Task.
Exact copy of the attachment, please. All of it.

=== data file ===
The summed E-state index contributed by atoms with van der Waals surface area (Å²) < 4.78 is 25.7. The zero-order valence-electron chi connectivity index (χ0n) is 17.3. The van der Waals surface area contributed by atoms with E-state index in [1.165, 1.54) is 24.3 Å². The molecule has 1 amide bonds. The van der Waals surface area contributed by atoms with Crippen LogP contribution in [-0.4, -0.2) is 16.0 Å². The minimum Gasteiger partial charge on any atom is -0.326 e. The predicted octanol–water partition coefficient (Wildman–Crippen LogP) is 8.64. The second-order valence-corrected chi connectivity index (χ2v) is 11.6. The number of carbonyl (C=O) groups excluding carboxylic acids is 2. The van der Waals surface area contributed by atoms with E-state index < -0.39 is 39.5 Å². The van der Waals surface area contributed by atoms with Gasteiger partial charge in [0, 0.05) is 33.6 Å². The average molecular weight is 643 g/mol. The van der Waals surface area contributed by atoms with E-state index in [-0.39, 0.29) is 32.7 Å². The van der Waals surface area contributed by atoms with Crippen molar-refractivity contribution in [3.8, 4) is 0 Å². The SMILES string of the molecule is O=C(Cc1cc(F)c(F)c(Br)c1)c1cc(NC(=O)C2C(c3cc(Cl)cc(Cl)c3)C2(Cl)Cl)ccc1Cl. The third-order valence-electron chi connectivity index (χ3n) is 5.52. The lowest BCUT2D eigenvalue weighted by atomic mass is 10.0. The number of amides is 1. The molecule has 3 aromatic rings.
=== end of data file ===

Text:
The summed E-state index contributed by atoms with van der Waals surface area (Å²) < 4.78 is 25.7. The zero-order valence-electron chi connectivity index (χ0n) is 17.3. The van der Waals surface area contributed by atoms with E-state index in [1.165, 1.54) is 24.3 Å². The molecule has 1 amide bonds. The van der Waals surface area contributed by atoms with Crippen LogP contribution in [-0.4, -0.2) is 16.0 Å². The minimum Gasteiger partial charge on any atom is -0.326 e. The predicted octanol–water partition coefficient (Wildman–Crippen LogP) is 8.64. The second-order valence-corrected chi connectivity index (χ2v) is 11.6. The number of carbonyl (C=O) groups excluding carboxylic acids is 2. The van der Waals surface area contributed by atoms with E-state index < -0.39 is 39.5 Å². The van der Waals surface area contributed by atoms with Gasteiger partial charge in [0, 0.05) is 33.6 Å². The average molecular weight is 643 g/mol. The van der Waals surface area contributed by atoms with E-state index in [-0.39, 0.29) is 32.7 Å². The van der Waals surface area contributed by atoms with Crippen molar-refractivity contribution in [3.8, 4) is 0 Å². The SMILES string of the molecule is O=C(Cc1cc(F)c(F)c(Br)c1)c1cc(NC(=O)C2C(c3cc(Cl)cc(Cl)c3)C2(Cl)Cl)ccc1Cl. The third-order valence-electron chi connectivity index (χ3n) is 5.52. The lowest BCUT2D eigenvalue weighted by atomic mass is 10.0. The number of amides is 1. The molecule has 3 aromatic rings.